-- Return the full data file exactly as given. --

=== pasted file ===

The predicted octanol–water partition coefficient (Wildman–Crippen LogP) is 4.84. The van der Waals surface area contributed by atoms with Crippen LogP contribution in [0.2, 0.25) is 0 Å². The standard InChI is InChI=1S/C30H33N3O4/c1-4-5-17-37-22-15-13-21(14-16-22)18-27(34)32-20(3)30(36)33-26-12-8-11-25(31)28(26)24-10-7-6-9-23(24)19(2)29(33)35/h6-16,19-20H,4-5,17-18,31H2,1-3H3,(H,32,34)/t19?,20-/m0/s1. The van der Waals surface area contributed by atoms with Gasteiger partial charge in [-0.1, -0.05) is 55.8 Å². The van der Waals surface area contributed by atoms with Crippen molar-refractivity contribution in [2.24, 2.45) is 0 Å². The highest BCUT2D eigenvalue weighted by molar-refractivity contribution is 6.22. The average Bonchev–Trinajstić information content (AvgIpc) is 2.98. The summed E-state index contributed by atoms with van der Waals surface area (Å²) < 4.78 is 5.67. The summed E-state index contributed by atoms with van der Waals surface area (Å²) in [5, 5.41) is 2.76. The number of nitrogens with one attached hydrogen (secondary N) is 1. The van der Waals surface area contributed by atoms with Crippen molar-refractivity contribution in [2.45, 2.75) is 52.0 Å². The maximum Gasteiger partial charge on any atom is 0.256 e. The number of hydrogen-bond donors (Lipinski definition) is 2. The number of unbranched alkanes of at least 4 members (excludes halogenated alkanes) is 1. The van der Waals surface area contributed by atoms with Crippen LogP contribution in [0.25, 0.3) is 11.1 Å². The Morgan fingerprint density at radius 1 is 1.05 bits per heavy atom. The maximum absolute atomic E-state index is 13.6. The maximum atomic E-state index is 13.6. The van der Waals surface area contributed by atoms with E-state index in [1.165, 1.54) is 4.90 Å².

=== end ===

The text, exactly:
The predicted octanol–water partition coefficient (Wildman–Crippen LogP) is 4.84. The van der Waals surface area contributed by atoms with Crippen LogP contribution in [0.2, 0.25) is 0 Å². The standard InChI is InChI=1S/C30H33N3O4/c1-4-5-17-37-22-15-13-21(14-16-22)18-27(34)32-20(3)30(36)33-26-12-8-11-25(31)28(26)24-10-7-6-9-23(24)19(2)29(33)35/h6-16,19-20H,4-5,17-18,31H2,1-3H3,(H,32,34)/t19?,20-/m0/s1. The van der Waals surface area contributed by atoms with Gasteiger partial charge in [-0.1, -0.05) is 55.8 Å². The van der Waals surface area contributed by atoms with Crippen molar-refractivity contribution in [2.24, 2.45) is 0 Å². The highest BCUT2D eigenvalue weighted by molar-refractivity contribution is 6.22. The average Bonchev–Trinajstić information content (AvgIpc) is 2.98. The summed E-state index contributed by atoms with van der Waals surface area (Å²) < 4.78 is 5.67. The summed E-state index contributed by atoms with van der Waals surface area (Å²) in [5, 5.41) is 2.76. The number of nitrogens with one attached hydrogen (secondary N) is 1. The van der Waals surface area contributed by atoms with Crippen molar-refractivity contribution in [2.45, 2.75) is 52.0 Å². The maximum Gasteiger partial charge on any atom is 0.256 e. The number of hydrogen-bond donors (Lipinski definition) is 2. The number of unbranched alkanes of at least 4 members (excludes halogenated alkanes) is 1. The van der Waals surface area contributed by atoms with Crippen LogP contribution in [0.25, 0.3) is 11.1 Å². The Morgan fingerprint density at radius 1 is 1.05 bits per heavy atom. The maximum absolute atomic E-state index is 13.6. The maximum atomic E-state index is 13.6. The van der Waals surface area contributed by atoms with E-state index in [1.165, 1.54) is 4.90 Å².